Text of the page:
Letter from Savitri Devi to Professor A – 17 December 1976
17 December 1976
Your kind letter has extremely touched me. It is sweet to see that one’s efforts are not useless, and that people who have the same basic convictions as we, are in full agreement with the little we do — the little we can do, in these utterly unfavorable circumstances. I thank you for your moral support.
I also thank you for your present ($200) of which I am sending nearly half to the printer, asking him (after a fourth reminder!) to send me as soon as possible the last printed forms of my book (after due corrections); for all the successive proofs are more or less faulty, one misprint disappears and a new one — or new ones == appear in the same line in the following proofs . . . until I am compelled to ask the man to print after carefully correcting himself, the latest proof. Some mistakes still come out in the finally printed pages — alas! The workers do not know French, nor does the printer. Of course, there was in Calcutta the “Saraswak” Press and, even better, so they say, the “Baptist Mission Press.” I went to both before handing the MS to J. Bose. The charges were so high — several times those of Bose’s small “Temple Press” — that I could not but act as I did. Moreover, the contents of the book were repellent to the person who discussed the terms with me at the “Baptist Mission Press,” and he told me they would not anyhow print a book which was the negation of “the values of Christianity” — so?
I’ll send you first one copy (dedicated) for yourself by airmail as soon as I have one. And two packets of 10 each (by surface mail). They will take 3 or 4 months to reach you, I am afraid. I’ll try to see what are the possibilities of such heavy air mail parcels, if any.
I also — I hope you do not disagree — sent 200 rupees to Mr. Mukherji, my husband, in Calcutta, to help him (who has no job, and is too old to get one) to get himself a few warm clothes, and a suitcase — his having been stolen in the train the last time he came to Delhi to spend a few days with me. (He can’t stay long as I have only one room. I sleep on the floor when he is here, and as I have no extra quilt, it would now be rather trying. It is cold here in winter (“climat continental”), and one of the walls is — as many are here — “like lace,” i.e., full of some 4 or 5 hundred holes all in a row, like this: :.:.:.:. It is impossible to heat it; the heat is wasted.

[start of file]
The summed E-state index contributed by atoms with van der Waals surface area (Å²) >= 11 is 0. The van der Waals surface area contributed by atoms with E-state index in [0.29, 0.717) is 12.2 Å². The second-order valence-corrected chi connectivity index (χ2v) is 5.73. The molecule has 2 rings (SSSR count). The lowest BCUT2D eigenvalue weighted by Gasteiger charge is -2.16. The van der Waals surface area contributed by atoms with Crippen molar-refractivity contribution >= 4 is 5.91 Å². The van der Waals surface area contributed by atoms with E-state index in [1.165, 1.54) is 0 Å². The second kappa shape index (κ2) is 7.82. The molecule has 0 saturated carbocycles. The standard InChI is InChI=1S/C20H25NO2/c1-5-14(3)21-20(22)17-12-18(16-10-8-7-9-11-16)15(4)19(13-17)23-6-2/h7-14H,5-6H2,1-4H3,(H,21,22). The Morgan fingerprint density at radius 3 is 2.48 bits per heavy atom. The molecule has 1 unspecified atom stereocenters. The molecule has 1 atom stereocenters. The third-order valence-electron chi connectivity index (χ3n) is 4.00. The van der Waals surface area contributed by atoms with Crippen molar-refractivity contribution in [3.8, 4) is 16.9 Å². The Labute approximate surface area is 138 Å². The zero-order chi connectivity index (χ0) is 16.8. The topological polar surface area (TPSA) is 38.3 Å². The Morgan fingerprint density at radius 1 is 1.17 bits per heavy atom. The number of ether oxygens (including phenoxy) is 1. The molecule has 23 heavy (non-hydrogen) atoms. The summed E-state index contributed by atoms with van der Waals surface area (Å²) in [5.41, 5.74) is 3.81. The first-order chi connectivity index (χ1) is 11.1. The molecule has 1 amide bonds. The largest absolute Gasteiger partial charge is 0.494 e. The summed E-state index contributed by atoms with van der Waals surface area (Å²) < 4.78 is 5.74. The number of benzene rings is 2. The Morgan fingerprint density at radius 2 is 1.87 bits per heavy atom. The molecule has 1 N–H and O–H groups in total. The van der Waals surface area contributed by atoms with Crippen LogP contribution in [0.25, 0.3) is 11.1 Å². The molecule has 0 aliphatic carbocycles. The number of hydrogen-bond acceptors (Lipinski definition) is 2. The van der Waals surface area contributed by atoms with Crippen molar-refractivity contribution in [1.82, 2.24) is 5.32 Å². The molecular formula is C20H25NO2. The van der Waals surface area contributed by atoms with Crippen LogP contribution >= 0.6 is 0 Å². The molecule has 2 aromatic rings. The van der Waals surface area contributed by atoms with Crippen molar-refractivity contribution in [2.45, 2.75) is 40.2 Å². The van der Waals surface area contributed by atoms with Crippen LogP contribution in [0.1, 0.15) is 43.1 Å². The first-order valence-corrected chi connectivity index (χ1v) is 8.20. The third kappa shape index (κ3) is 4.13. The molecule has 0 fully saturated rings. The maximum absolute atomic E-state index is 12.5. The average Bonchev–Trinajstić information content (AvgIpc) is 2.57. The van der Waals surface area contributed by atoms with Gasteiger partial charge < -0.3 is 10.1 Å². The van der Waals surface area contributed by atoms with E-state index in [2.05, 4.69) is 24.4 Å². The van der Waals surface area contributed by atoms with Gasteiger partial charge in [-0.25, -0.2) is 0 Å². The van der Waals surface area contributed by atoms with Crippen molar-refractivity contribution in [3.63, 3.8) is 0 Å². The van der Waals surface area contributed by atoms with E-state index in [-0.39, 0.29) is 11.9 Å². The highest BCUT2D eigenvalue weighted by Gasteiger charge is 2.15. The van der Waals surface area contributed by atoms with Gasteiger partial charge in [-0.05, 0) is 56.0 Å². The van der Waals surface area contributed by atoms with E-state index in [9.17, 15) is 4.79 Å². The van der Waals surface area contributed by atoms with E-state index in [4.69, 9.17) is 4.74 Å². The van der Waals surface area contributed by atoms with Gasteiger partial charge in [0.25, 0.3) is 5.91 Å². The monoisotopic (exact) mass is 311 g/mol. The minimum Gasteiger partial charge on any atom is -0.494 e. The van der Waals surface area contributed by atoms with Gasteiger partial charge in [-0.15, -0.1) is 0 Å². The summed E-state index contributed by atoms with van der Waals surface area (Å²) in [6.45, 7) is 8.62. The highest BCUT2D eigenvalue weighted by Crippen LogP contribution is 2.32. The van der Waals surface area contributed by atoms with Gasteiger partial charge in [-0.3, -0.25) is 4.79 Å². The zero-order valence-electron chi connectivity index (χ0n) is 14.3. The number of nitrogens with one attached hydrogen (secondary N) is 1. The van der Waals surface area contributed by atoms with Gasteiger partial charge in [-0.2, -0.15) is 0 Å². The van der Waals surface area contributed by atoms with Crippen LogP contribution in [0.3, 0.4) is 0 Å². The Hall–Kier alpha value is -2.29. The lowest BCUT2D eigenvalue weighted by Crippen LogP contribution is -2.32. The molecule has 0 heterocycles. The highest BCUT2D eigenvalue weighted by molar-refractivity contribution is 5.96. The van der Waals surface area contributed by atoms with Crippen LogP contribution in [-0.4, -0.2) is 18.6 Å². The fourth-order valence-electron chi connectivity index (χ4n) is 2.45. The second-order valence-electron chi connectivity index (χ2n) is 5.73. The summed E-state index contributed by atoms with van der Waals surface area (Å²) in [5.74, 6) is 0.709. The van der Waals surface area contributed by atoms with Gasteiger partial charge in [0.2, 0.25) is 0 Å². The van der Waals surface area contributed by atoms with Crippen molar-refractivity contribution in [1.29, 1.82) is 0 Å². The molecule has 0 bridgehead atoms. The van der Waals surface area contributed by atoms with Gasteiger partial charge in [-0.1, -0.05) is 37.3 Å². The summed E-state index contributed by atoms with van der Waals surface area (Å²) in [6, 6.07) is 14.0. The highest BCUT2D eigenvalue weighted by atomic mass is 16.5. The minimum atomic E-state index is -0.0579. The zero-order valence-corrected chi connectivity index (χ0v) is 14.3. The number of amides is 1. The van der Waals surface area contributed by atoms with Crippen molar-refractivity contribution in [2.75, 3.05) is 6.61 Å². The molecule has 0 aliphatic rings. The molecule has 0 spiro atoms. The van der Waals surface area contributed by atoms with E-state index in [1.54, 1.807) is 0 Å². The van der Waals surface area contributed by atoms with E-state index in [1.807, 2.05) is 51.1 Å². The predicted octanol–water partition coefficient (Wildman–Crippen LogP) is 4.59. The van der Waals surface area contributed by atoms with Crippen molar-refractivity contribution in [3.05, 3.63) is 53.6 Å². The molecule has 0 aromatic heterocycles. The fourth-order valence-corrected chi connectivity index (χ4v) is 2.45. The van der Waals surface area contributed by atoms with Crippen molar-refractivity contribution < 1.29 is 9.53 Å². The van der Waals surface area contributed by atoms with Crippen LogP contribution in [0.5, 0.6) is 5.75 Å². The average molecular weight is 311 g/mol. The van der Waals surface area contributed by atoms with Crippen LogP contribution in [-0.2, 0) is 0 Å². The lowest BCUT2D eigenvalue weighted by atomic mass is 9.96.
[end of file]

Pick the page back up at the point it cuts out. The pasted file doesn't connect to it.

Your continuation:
Mr. Mukherji is one of the Indian high caste minority whole-heartedly of our views, and faithful to them after the disaster. You’ll see in my Souveniers et réflexions passages related to him.
Thanks once more for your kind and touching present.
My best wishes for the Winter Solstice Festival, to yourself and M—.
All my dear books are in France — including so many copies of the cat book (Long-Whiskers) and of Impeachment of Man. A friend of mine — Madame Suzanne Pihot, née Ardault, a University classmate of mine — was keeping them at her residence [address omitted] 55 km. from Paris. She died three years ago. I wrote to her sister — Madame E— G— [address omitted], to ask how I could get them here. I could put them in the empty shelves of my room. But she objected that no company would undertake to send them unless I was “Solvable” — and teachers of the Alliance Française characterized as “locally recruited staff” — not “détaches de l’Enseignement francais” — are looked upon, “en principle” as non-solvables as they can be dismissed at a minute’s notice (as I was in France in 1969 after nine years of service as a maitresse auxiliaire, — nine only, not ten; had they kept me ten years I should have a little “pension d’enseignante” which I have not. I assume that they kept me a year less on account of the trouble I had in 1966 [February] as they came to suspect what I am). I told you about that trouble once, didn’t I?
I still see “blurred” with my operated eye — in spite of spectacles, which make me see a little better. (At night I see lights like this [drawing omitted] instead of like that [drawing omitted], as I do with my other eye.) And I cannot read at all with my magnifying glass added to the new spectacles. I suppose I must have separate “reading glasses” and change wearing each pair — another nuisance — I must see the doctor who operated my eye.
If ever you come to India I’ll be glad to see you again, and make M—’s acquaintance. I dare not invite both of you to share my hovel — which I no longer have the strength to clean properly, and which nobody else is willing to clean (even professionals) because they will not deal with the “cat’s messes.” (I deal with those myself, but still that is what these men say.)
With, again, all my heartiest thanks and my best wishes for the Winter Solstice and the New Year. And with the ritual greeting of the faithful.
Savitri Devi Mukherji
 From a transcription by the recipient. Original lost.